Indeed, logistical challenges remain with GTX. First, qualified donors with known transfusion screening history willing to tolerate potential side effects of G-CSF and dexamethasone stimulation must be quickly assembled. These donors must, at the very least, have satisfactory vascular access, be ABO and Rh compatible with the recipient, have current (<30 days) evidence of negative transfusion-related infection markers, and have no contraindication to receiving steroids and G-CSF. Second, the short half-life of neutrophils warrants that harvested cells must be transfused immediately, requiring exquisite coordination between donor schedule and patient needs. Related to this, each day of transfusion dependence may require new donors, which increases the likelihood of unsuccessful granulocyte harvesting. Then there is also the possibility of risks and complications associated with procedure, both to the donors and the recipient. Given these challenges, it is imperative that clinicians immediately involve Transfusion Medicine in patient care as soon as sepsis in the setting of neutropenia is identified, even if all other modalities for mobilizing neutrophils have not been exhausted. For these same reasons, certain minimal criteria must be met before GTX is considered. ANC should be less than 500 cells/µL, except in the case of chronic granulomatous disease. There must be radiographic and pathologic evidence of bacterial or fungal infection; preferably microbiology culture positivity to support the diagnosis. There must be demonstrable evidence of unresponsiveness to antimicrobial treatment for at least 48 hours, unless the infection is imminently life-threatening. Lastly, there must be the likelihood of return of granulopoiesis, either intrinsic or due to stem cell transplantation.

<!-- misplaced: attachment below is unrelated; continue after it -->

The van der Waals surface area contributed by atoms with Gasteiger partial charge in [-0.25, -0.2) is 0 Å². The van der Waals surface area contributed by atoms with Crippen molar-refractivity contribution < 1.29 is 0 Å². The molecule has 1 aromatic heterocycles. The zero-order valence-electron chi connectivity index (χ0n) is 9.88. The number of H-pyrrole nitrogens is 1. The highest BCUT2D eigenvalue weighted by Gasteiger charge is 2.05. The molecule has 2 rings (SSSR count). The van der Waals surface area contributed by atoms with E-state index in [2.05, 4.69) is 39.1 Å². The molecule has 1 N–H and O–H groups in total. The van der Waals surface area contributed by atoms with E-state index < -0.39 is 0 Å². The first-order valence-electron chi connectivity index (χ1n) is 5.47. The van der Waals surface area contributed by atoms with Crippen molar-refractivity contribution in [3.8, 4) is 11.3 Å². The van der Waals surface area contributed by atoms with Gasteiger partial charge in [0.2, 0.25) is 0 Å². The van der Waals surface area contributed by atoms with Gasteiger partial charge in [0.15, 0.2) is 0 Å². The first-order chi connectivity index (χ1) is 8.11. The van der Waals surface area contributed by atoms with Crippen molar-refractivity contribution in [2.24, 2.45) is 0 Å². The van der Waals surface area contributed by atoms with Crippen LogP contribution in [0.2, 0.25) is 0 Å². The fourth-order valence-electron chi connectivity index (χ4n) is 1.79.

Patients with neutropenia secondary to chemotherapy and hematopoietic cell transplantation (HCT) are most considered for GTX. However, we believe that GTX is a potentially powerful therapeutic modality that remains underutilized for several categories of patients. For instance, serious consideration must be given to those with aplastic anemia at risk of infection, patients with chronic granulomatous diseases, neonatal sepsis, and acute myeloid suppression of uncertain etiology. Particularly for young patients with healthy baseline function, such as was the case with our patient, the benefit of GTX to bridge to normal recovery of bone marrow function far outweighs the risk associated with GTX. To that end, continued engagement and exposure to clinical teams with Transfusion Medicine is an essential first step to implementing increased use of GTX.
- Alavi JB, et al. A randomized clinical trial of granulocyte transfusions for infection in acute leukemia. N Engl J Med. 1977;296(13):706. PMID: 320477
- Herzig RH, et al. Successful granulocyte transfusion therapy for gram-negative septicemia. A prospectively randomized controlled study. N Engl J Med. 1977;296(13):701.
- Winston DJ, et al. Therapeutic granulocyte transfusions for documented infections. A controlled trial in ninety-five infectious granulocytopenic episodes. Ann Intern Med. 1982;97(4):509. PMID: 6751183
- Price T, et al. Efficacy of transfusion with granulocytes from G-CSF/dexamethasone-treated donors in neutropenic patients with infection. Blood. 2015;126(18):2153-61. PMID: 26333778